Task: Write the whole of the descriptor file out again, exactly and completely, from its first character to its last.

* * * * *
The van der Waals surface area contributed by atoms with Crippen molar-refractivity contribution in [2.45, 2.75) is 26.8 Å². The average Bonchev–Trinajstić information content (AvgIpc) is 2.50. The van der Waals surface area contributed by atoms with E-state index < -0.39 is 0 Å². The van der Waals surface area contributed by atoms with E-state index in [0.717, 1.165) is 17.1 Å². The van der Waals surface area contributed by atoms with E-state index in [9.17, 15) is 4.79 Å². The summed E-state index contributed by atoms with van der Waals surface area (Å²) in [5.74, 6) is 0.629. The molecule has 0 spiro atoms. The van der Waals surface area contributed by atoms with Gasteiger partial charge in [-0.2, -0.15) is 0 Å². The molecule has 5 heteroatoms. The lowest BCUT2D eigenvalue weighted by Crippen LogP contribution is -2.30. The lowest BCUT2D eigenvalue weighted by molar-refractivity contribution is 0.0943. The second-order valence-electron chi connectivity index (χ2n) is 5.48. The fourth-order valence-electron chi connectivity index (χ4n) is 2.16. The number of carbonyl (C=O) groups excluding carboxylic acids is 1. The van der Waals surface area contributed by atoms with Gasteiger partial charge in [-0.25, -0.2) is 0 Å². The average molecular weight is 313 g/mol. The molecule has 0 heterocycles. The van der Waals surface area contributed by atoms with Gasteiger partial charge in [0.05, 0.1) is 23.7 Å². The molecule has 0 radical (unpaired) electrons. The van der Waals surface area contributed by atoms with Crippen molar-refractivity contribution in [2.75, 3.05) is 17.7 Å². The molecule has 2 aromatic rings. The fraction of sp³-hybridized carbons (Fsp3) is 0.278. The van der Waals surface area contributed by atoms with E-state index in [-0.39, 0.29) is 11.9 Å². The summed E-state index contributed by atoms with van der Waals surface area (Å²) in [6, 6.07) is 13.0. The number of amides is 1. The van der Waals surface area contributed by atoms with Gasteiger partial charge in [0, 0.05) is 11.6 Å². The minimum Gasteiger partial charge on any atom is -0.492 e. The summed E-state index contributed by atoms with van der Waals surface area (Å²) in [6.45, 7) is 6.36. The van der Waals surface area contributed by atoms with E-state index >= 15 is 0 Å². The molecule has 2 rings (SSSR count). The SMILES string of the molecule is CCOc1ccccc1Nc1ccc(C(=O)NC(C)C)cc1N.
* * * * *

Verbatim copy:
The van der Waals surface area contributed by atoms with Crippen molar-refractivity contribution in [2.45, 2.75) is 26.8 Å². The average Bonchev–Trinajstić information content (AvgIpc) is 2.50. The van der Waals surface area contributed by atoms with E-state index < -0.39 is 0 Å². The van der Waals surface area contributed by atoms with E-state index in [0.717, 1.165) is 17.1 Å². The van der Waals surface area contributed by atoms with E-state index in [9.17, 15) is 4.79 Å². The summed E-state index contributed by atoms with van der Waals surface area (Å²) in [5.74, 6) is 0.629. The molecule has 0 spiro atoms. The van der Waals surface area contributed by atoms with Gasteiger partial charge in [-0.2, -0.15) is 0 Å². The molecule has 5 heteroatoms. The lowest BCUT2D eigenvalue weighted by Crippen LogP contribution is -2.30. The lowest BCUT2D eigenvalue weighted by molar-refractivity contribution is 0.0943. The second-order valence-electron chi connectivity index (χ2n) is 5.48. The fourth-order valence-electron chi connectivity index (χ4n) is 2.16. The number of carbonyl (C=O) groups excluding carboxylic acids is 1. The van der Waals surface area contributed by atoms with Gasteiger partial charge in [-0.25, -0.2) is 0 Å². The average molecular weight is 313 g/mol. The molecule has 0 heterocycles. The van der Waals surface area contributed by atoms with Gasteiger partial charge in [0.05, 0.1) is 23.7 Å². The molecule has 0 radical (unpaired) electrons. The van der Waals surface area contributed by atoms with Crippen molar-refractivity contribution in [2.75, 3.05) is 17.7 Å². The molecule has 2 aromatic rings. The fraction of sp³-hybridized carbons (Fsp3) is 0.278. The van der Waals surface area contributed by atoms with E-state index in [-0.39, 0.29) is 11.9 Å². The summed E-state index contributed by atoms with van der Waals surface area (Å²) in [6, 6.07) is 13.0. The number of amides is 1. The van der Waals surface area contributed by atoms with Gasteiger partial charge in [0, 0.05) is 11.6 Å². The minimum Gasteiger partial charge on any atom is -0.492 e. The summed E-state index contributed by atoms with van der Waals surface area (Å²) in [6.45, 7) is 6.36. The van der Waals surface area contributed by atoms with E-state index >= 15 is 0 Å². The molecule has 2 rings (SSSR count). The SMILES string of the molecule is CCOc1ccccc1Nc1ccc(C(=O)NC(C)C)cc1N.